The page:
Ever wondered about the blue lagoon is a geothermal spa in southwestern Iceland
The Blue Lagoon is considered to be one of Iceland’s most famous tourist attractions. The stunning milky-blue lake stands out against the surrounding black lava fields and creeping grey moss like nothing else on the planet. The water is consistently 39°C (102°F) all year, making it ideal for bathing.
The lagoon is located on Iceland’s Reykjanes Peninsula, which is known for its desolate landscapes and cone-shaped volcanoes.
It is only a 15-minute drive from Keflavik International Airport and a 30-minute drive from Reykjavik, Iceland’s capital city. As a result, it’s a great place to visit either as your first stop in Iceland or as your last one before departing. The Blue Lagoon swiftly became Iceland’s most visited destination, second only to the Golden Circle tourist route, due to its superb location, calming waters, and rich skin nourishment. It is known for one of Iceland’s most famous tourist attractions and Iceland’s most visited destination.
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The Blue Lagoon is now world-famous and at the top of many people’s bucket lists all around the world. It was rated one of the top 25 wonders of the world by National Geographic, and it was named one of the top 10 spas in the world by Condé Nast Traveller. In fact, the Blue Lagoon is so popular that you’ll have to reserve your spot days, if not weeks, in advance.
The Blue Lagoon in a Nutshell
If you don’t have time to read the entire essay, here are the most important items to remember about the Blue Lagoon.
- The Blue Lagoon is an Icelandic spa that is open all year.
- The entry price for adults (14+) starts at 5990 ISK.
- Comfort level, premium entrance, or the hideaway spa are all options.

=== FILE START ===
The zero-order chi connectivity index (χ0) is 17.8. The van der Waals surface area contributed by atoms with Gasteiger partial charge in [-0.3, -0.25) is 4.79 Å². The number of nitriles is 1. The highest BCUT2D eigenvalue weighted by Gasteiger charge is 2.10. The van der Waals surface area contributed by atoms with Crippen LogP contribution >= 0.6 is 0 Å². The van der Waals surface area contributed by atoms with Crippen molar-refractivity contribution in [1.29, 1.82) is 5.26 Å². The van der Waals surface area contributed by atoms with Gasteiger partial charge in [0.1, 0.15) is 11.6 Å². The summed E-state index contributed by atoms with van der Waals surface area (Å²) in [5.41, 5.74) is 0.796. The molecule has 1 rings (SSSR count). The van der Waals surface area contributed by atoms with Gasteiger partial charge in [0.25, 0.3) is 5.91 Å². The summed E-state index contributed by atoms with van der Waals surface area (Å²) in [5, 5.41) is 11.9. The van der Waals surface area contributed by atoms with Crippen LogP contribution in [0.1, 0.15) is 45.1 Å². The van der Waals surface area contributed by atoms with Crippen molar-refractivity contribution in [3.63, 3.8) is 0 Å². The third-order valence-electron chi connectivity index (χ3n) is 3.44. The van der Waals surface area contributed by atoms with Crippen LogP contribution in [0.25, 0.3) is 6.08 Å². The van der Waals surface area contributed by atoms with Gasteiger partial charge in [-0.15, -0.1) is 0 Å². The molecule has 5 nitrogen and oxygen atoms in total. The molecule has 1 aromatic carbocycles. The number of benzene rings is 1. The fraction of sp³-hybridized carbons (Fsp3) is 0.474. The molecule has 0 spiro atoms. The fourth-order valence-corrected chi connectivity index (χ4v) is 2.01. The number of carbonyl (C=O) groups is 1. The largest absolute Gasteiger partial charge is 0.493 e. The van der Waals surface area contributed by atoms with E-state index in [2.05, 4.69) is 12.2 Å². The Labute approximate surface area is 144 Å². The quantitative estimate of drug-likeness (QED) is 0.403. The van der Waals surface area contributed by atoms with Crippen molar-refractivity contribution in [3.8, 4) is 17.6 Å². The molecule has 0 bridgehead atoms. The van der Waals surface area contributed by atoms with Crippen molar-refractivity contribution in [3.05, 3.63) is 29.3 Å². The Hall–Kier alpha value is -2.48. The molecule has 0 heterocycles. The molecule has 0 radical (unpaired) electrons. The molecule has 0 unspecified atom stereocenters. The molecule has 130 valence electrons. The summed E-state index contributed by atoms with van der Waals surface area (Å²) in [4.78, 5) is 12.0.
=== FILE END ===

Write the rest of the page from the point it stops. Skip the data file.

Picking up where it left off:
- The Blue Lagoon, a geothermal spa in southwestern Iceland, requires a minimum age of two years, and admission is free for children aged two to thirteen.
- It is necessary to make a reservation in advance. We recommend making a reservation several days or weeks in advance.
- In the summer, the best time to visit is in the evening to see the midnight sun, and in the winter, the Northern Lights.
- The water stays at a same temperature of 39°C (102°F) all year.
- The Blue Lagoon, a geothermal spa in southwestern Iceland, was created in 1976 and is not natural.
- Warm seawater is high in minerals like silica, which are beneficial to your skin.
- Psoriasis treatments are available at the Blue Lagoon.
- Every 48 hours, the water in the Blue Lagoon is fully renewed.
Is the Blue Lagoon a natural occurrence?
The history of the Blue Lagoon, a geothermal spa in southwestern Iceland, dates back to 1976, when it formed near to the Svartsengi geothermal power station. The lagoon is not a natural hot spring, as many people believe, but rather a pool created by a man-made building. It’s actually waste water from a power plant drilling for steam and hot water. But don’t worry; the water is fully safe and free of hazardous chemicals, containing only natural minerals that have been shown to be beneficial to people’s skin. Because water is constantly flowing into the lagoon, it is completely refreshed every 48 hours, ensuring that it remains clean. It is one of Iceland’s most famous tourist attractions and Iceland’s most visited destination, second only to the Golden Circle tourist route.
How did the Blue Lagoon come to be?
The Svartsengi geothermal plant was built in 1971 and put into service in 1976. Iceland has a lengthy history of using its geothermal resources. It’s been used to heat houses and cook, such as burying bread to bake it. Boiling hot water is pumped directly from the ground into the radiators of Iceland’s homes for heating. For this reason, the Svartsengi plant drills for hot water, which it obtains at a temperature of roughly 200°C (392°F).
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However, because this water contains dissolved minerals that are mixed up with seawater, it is not ideal for direct use to heat homes (the minerals would damage the pipes). Instead, the water is used to heat freshwater, which is then pumped to adjacent cities. The water is then simply discharged into a nearby lava area. The lava field that surrounds the geothermal plant is known as Illahraun and is thought to have formed as a result of a volcanic eruption in 1226.
Because lava is permeable, water normally sinks into it and vanishes. This water, on the other hand, is high in silica, which separates as it cools. The silica in the lava immediately produced a mud layer, which blocked the water from seeping through, forming the lagoon.It is one of Iceland’s most famous tourist attractions and Iceland’s most visited destination, second only to the Golden Circle tourist route.